Do you confidently call yourself a writer? Or does the word feel alien on your tongue, somehow ridiculous when it comes out?
If calling yourself a writer makes you bristle, you’re not alone.
When I’m at the hairdresser, or the doctor, or making general chat with the checkout operator, whenever they as me what I do I know that being a writer is an interesting starter for conversation. However, before the word comes out I think better of it and only mention the job I do full-time: “I work in marketing.” Somehow, I feel like I’m saving myself from being scoffed at for having no bestselling novel to my name. If I say “writer”, –I somehow sound like a child being asked what they want to do when they grow up.
So much of this has to do with preconceived (and often false) notions of what it means to be a writer.
And “poet” is even worse.
What does a writer look like to you?
If I ask you to picture what a writer looks like, did you picture an older, middle-class white man? Did you imagine someone with a walnut desk and expensive-looking shoes, penning their next bestseller with an expensive glass of whiskey at their side?
If I say “poet” do you imagine a bloke in a flat cap, handing out scraps of scribbled verse for some change to spend on his next pint? Perhaps your vision is slightly more ethereal–some spiritual being who speaks only in riddles and whose ideas transcend those of everyday chitchat.
Growing up, none of those images were me.
In Mary Ann Sieghart’s book The Authority Gap, she commissioned Nielsen Book Research to find out the gender of the most popular authors people were reading. She wanted to know whether female authors were not just deemed less authoritative than men, but whether they were being read by men in the first place. And the results confirmed that men were disproportionately unlikely even to look at a book written by a woman.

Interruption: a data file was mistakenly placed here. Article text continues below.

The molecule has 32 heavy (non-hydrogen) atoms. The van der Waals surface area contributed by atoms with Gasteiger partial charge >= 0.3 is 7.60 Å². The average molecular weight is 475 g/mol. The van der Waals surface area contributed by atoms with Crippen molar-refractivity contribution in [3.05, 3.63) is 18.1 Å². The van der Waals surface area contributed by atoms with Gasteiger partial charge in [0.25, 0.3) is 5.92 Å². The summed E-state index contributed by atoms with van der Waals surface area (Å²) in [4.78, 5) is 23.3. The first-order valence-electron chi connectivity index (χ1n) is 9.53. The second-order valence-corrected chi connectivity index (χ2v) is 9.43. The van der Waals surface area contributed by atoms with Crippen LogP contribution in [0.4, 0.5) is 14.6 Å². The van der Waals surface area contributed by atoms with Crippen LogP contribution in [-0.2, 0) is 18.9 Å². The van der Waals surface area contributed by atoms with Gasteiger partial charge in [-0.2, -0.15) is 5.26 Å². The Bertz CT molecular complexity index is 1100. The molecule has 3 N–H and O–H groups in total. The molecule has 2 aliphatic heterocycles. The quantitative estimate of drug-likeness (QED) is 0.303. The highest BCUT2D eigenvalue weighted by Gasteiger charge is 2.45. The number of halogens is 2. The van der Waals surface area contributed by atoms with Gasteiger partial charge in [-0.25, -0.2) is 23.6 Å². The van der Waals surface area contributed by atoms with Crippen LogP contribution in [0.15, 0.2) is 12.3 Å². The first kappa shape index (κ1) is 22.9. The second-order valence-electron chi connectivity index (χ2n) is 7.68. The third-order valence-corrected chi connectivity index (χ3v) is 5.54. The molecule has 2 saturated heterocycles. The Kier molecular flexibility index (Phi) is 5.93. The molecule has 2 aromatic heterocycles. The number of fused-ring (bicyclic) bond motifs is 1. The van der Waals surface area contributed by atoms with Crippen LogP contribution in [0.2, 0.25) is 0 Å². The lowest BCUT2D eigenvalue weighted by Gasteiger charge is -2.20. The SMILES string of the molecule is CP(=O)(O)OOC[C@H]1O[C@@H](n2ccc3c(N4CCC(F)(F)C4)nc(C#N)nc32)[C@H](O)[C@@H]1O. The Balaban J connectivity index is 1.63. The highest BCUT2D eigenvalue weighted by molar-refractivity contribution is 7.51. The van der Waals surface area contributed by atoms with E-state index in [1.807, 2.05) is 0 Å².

Poetry in particular has long been dominated by white male writers. In school, it was Shakespeare and Heaney and Chaucer (as much as I adore Heaney and Chaucer). It wasn’t until college and university, when I discovered Sylvia Plath, Gwendolyn Brooks and Carol Ann Duffy did I learn that poetry is for women too.
For the top 10 bestselling female authors (who include Jane Austen and Margaret Atwood, as well as Danielle Steel and Jojo Moyes), only 19% of their readers are men and 81%, women. But for the top 10 bestselling male authors (who include Charles Dickens and JRR Tolkien, as well as Lee Child and Stephen King), the split is much more even: 55% men and 45% women.
For people who are non-binary or not white and/or middle-class, representation is even more difficult.
Girls like me from working-class families did not fit the definition of a “writer” I was taught at a young age.
Perhaps this is why saying: “I am a writer” felt so wrong for far too long.
When did you call yourself a writer?
I often told myself, albeit secretly, that I was a writer from a young age. But it wasn’t until I won the Terry Hetherington Young Writer’s Award in 2015 that I actually believed it. Someone out there thought my writing was good enough. It just took validation from someone other than my mum to accept it.
External validation is something I believe is another key factor in how comfortable we are with calling ourselves writers. We also often don’t want to seem like we are bragging in any way–we might admit to writing, but if we say “I am a writer”, are we giving ourselves undeserved validation? Will we be seen as somewhat pompous?
I put the question out on Twitter: When did you call yourself a writer? The responses were interesting. Here are just some of the replies received:
- “I’m still not fully comfortable. I was proud to call myself a journalist when I was one (different country, different language). I started using writer here after book 1 was out (now2). Author feels more appropriate than writer for me so I tend to use that more. Author points to clear distinct chunks I can prove exist. Writer is less clear (imaginary screenshot of Submittable goes here). Also writer feels more fictionish to me and I only have nonfiction out right now. I have no compunctions with calling myself an artist.” – Lior Locher (@ChristineLocher)